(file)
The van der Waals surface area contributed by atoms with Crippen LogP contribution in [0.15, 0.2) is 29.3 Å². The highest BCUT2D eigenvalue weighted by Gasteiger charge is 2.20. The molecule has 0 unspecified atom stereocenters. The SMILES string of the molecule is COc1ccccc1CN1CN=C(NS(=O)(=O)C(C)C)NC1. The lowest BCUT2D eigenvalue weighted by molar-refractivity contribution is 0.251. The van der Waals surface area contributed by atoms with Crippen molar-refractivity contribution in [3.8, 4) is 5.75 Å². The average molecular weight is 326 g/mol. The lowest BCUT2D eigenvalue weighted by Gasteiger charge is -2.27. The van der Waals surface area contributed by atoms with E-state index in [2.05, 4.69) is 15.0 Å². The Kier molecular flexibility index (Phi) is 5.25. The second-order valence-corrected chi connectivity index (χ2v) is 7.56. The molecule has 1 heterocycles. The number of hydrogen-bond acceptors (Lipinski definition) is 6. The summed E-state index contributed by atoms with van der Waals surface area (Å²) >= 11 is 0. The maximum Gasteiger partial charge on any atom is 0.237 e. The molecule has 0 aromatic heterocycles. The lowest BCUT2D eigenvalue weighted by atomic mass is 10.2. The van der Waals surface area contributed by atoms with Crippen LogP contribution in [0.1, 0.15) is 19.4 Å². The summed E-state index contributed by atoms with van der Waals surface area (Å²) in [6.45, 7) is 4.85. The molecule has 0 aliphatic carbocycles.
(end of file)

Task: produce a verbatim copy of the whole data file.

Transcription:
The van der Waals surface area contributed by atoms with Crippen LogP contribution in [0.15, 0.2) is 29.3 Å². The highest BCUT2D eigenvalue weighted by Gasteiger charge is 2.20. The molecule has 0 unspecified atom stereocenters. The SMILES string of the molecule is COc1ccccc1CN1CN=C(NS(=O)(=O)C(C)C)NC1. The lowest BCUT2D eigenvalue weighted by molar-refractivity contribution is 0.251. The van der Waals surface area contributed by atoms with Crippen molar-refractivity contribution in [3.8, 4) is 5.75 Å². The average molecular weight is 326 g/mol. The lowest BCUT2D eigenvalue weighted by Gasteiger charge is -2.27. The van der Waals surface area contributed by atoms with E-state index in [2.05, 4.69) is 15.0 Å². The Kier molecular flexibility index (Phi) is 5.25. The second-order valence-corrected chi connectivity index (χ2v) is 7.56. The molecule has 1 heterocycles. The number of hydrogen-bond acceptors (Lipinski definition) is 6. The summed E-state index contributed by atoms with van der Waals surface area (Å²) >= 11 is 0. The maximum Gasteiger partial charge on any atom is 0.237 e. The molecule has 0 aromatic heterocycles. The lowest BCUT2D eigenvalue weighted by atomic mass is 10.2. The van der Waals surface area contributed by atoms with Crippen LogP contribution in [0.1, 0.15) is 19.4 Å². The summed E-state index contributed by atoms with van der Waals surface area (Å²) in [6.45, 7) is 4.85. The molecule has 0 aliphatic carbocycles.